By Frank McCourt
"When i glance again on my adolescence i ponder how I controlled to outlive in any respect. It used to be, in fact, a depressing formative years: the satisfied youth is infrequently worthy your whereas. Worse than the standard depressing formative years is the depressing Irish early life, and worse but is the depressing Irish Catholic childhood."
So starts the luminous memoir of Frank McCourt, born in Depression-era Brooklyn to fresh Irish immigrants and raised within the slums of Limerick, eire. Frank's mom, Angela, has no funds to feed the youngsters when you consider that Frank's father, Malachy, hardly works, and while he does he beverages his wages. but Malachy—exasperating, irresponsible and beguiling—does nurture in Frank an urge for food for the single factor he supplies: a narrative. Frank lives for his father's stories of Cuchulain, who kept eire, and of the Angel at the 7th Step, who brings his mom babies.
Perhaps it truly is tale that money owed for Frank's survival. donning rags for diapers, begging a pig's head for Christmas dinner and amassing coal from the roadside to mild a hearth, Frank endures poverty, near-starvation and the informal cruelty of kinfolk and neighbors—yet lives to inform his story with eloquence, exuberance and memorable forgiveness.
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Additional resources for Angela's Ashes: A Memoir
The violin went back in its case and was returned to my great-great-uncle Alf. I didn’t mind. I had more time to play conkers (chestnuts) or collect cigarette cards. In those days, packets of cigarettes had cards inside from which, by collecting or swapping them, one could make up a ‘set’ of famous people, football stars, cricketers, film stars and motor cars, and the like. They became schoolboys’ currency. We’d play card flicking in the playground too. A card would be placed at an angle against the wall then, from a few feet away, you’d flick a card at it, and whoever knocked it down won the card.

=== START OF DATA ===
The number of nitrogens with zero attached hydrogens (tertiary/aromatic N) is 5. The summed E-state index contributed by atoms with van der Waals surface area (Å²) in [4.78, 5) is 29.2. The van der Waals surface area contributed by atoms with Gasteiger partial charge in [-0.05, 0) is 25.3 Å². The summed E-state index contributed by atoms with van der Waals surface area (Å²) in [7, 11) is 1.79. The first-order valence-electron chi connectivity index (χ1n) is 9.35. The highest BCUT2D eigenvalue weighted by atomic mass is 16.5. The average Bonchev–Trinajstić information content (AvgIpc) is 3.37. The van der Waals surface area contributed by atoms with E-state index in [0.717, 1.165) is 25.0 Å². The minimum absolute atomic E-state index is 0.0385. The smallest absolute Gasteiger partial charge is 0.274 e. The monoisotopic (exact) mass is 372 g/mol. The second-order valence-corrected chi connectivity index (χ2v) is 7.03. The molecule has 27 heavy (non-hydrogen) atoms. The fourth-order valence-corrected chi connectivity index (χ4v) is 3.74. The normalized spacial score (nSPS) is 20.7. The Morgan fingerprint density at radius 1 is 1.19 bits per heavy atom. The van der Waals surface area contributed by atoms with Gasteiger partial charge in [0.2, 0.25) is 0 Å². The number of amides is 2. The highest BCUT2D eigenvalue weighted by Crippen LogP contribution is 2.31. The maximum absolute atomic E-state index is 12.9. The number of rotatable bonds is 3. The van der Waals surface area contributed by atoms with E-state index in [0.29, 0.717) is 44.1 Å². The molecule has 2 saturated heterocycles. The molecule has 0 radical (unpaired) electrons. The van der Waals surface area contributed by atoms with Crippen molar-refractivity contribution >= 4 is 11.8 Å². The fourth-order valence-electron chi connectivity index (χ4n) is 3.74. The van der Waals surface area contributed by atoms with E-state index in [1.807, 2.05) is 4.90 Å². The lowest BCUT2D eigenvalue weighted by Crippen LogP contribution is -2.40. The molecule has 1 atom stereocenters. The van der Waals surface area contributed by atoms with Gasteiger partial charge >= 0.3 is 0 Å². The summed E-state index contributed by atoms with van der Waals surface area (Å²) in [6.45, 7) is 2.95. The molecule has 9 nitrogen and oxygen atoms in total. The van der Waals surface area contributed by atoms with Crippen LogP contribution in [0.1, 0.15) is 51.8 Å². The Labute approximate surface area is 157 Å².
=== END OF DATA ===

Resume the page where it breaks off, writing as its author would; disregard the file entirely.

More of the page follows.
As far as I was concerned I had never seen him any different and he was the kindest man I knew. His best friend, Dick Wilde was a carpenter and worked at the Elephant and Castle, an area of South London not far from Stockwell, and the birthplace of Michael Caine. Dick had been born with a club foot and as a consequence had spent his entire life with a built-up boot, leaving him with an uncomfortable hobble. Dick was a communist, a real radical who firmly believed that the red flag should be flying over Buckingham Palace, and I’m sure he must have been under observation by the Intelligence Services.
I was taken on my own to a rather smart house, with Tudor-style beams and a red-tiled roof. The owners had two sons a little older than me. We were walking down a road on my first Sunday morning–it was sunny and windows were open–and I heard the voice of the prime minister on the radio, saying that a state of war now existed between Britain and Germany. As if to punctuate that statement the air-raid sirens started to wail. What, up until then, had seemed like only a game, became a reality. The sirens were a false alarm.